In this new age of social computing, everyone, it seems, wants to create a “community.” They exist for developers, software architects, IT guys and more. There’s a home for everyone, and more than one for most.
Into this crowded landscape comes SoftCity, which launched in April what it calls a “social commerce community” where developers and software users can communicate, share ideas, and benefit from each other’s knowledge—and buy and sell applications.
The site, www.softcity.com, actually has two sections. One is a marketplace, where developers “have a secure, friendly place to sell software,” according to SoftCity director of business development Wade Goodman. Potential customers can take advantage of “try and buy” options and read reviews from other customers.
The second section is a virtual café, “where the community takes place,” Goodman said. There are articles on software, and areas where users can ask questions of experts and post their own comments.
Goodman said the site was written from scratch, because a “SoftDollars” reward program required that site managers be able to track customers and their usage.
“We want to be much more than a download site,” Goodman explained. “There are no ads, it’s real clean visually, and completely free for developers.”
This is a unique approach to the “app store,” which normally just provides downloads. The purchasers get no documentation, nor the opportunity to speak with other purchasers of that application or the developer himself. As for the developer, he gets direct feedback from users and potential users about his application, and perhaps even the germ of an idea for a different application.
Goodman said there are about 75 or 80 developers involved in the marketplace, with about 200 products available in the store. He did not have figures on membership on the “café” side. Non-members can read comments in the café, but only members can add content, such as reviews and discussions.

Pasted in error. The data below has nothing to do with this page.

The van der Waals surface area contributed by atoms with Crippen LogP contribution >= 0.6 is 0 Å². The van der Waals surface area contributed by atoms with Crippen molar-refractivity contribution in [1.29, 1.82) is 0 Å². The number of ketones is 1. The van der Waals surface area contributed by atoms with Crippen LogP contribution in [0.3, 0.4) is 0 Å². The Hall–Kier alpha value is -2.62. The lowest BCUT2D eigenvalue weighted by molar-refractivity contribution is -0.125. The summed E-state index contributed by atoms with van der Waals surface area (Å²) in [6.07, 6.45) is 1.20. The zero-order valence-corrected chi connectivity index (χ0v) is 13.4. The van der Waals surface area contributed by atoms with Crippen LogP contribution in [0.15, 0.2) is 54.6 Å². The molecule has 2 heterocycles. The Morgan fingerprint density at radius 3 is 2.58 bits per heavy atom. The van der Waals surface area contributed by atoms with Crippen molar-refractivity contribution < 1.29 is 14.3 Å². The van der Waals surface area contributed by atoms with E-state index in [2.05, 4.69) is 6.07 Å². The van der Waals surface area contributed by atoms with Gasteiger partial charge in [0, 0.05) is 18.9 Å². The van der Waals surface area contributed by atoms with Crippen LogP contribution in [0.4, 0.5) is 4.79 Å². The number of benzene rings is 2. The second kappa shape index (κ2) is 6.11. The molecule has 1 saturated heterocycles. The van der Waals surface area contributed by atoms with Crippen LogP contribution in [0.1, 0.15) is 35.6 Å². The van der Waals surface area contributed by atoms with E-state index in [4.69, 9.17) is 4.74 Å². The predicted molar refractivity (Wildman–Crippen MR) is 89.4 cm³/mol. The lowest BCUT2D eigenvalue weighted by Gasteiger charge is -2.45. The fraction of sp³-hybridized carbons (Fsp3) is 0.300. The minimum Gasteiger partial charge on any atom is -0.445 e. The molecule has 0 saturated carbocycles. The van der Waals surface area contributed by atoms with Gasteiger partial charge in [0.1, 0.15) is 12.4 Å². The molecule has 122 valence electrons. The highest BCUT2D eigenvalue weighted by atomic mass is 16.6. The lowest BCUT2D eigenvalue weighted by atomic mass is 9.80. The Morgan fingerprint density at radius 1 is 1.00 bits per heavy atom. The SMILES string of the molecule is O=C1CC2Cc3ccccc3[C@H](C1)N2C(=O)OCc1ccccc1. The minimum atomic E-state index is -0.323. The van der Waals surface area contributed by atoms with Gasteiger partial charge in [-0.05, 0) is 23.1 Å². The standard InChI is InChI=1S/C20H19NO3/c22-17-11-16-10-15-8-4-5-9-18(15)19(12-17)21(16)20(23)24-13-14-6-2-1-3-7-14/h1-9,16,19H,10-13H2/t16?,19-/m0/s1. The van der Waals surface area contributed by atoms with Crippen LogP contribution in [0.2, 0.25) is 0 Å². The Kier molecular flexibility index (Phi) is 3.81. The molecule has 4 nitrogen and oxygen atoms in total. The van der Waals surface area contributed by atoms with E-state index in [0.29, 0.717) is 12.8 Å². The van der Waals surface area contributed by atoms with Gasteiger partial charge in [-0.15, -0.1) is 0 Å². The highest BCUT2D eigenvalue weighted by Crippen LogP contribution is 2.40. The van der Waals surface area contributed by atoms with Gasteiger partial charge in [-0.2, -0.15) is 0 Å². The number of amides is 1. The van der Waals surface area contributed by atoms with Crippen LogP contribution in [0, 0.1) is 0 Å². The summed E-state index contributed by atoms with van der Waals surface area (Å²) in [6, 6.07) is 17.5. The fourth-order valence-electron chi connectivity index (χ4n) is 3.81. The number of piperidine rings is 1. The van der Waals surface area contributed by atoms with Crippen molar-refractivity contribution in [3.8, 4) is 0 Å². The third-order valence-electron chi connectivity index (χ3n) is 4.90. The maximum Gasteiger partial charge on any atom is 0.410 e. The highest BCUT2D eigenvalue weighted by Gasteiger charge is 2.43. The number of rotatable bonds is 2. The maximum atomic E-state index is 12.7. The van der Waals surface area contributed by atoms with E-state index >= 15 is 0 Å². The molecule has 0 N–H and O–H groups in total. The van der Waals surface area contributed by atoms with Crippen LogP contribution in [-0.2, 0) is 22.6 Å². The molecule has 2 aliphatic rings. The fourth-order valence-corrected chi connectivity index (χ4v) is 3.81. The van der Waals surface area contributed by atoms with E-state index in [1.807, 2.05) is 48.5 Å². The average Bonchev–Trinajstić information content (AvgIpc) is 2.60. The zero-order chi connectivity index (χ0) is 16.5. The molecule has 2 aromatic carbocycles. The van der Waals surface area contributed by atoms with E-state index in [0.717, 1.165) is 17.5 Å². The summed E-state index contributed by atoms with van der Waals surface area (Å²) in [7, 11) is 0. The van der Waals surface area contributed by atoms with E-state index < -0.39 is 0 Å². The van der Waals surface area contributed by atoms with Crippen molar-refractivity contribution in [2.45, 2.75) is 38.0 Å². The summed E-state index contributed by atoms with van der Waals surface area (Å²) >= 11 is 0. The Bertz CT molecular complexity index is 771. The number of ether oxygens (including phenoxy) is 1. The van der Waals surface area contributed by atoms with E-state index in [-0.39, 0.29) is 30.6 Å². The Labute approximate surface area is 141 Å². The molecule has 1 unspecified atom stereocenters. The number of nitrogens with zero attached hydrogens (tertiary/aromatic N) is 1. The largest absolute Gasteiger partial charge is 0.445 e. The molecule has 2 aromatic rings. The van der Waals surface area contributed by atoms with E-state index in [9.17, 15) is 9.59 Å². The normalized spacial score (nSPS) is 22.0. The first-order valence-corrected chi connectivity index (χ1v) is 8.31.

The marketplace is free for developers, who get about 50% to 75% of the revenue from software sold. Depending on the developer’s status, he would be provided with a storefront on the SoftCity site for his products. Also, tools are available for the developer to cross-promote his software with complementary products from other sellers, Goodman said.
While SoftCity is not a specialized environment, Goodman said, the focus to this point has been on general-use Windows applications. Surprisingly, there have been only a few games put up for sale. “That’s an area we thought would take off early, but it hasn’t,” he acknowledged. “But Windows ISVs are showing up with system tools and resources, and music and photo things.”
So, as other app stores try to find success with platform-specific applications—see Salesforce or the iPhone AppStore—SoftCity is creating a new social marketplace where developers and end users can put their heads together about software. Feedback has always been a critical part of software updates and future development plans, so bringing it together in one location seems like a win for users and a win for developers.
David Rubinstein is editor-in-chief of SD Times.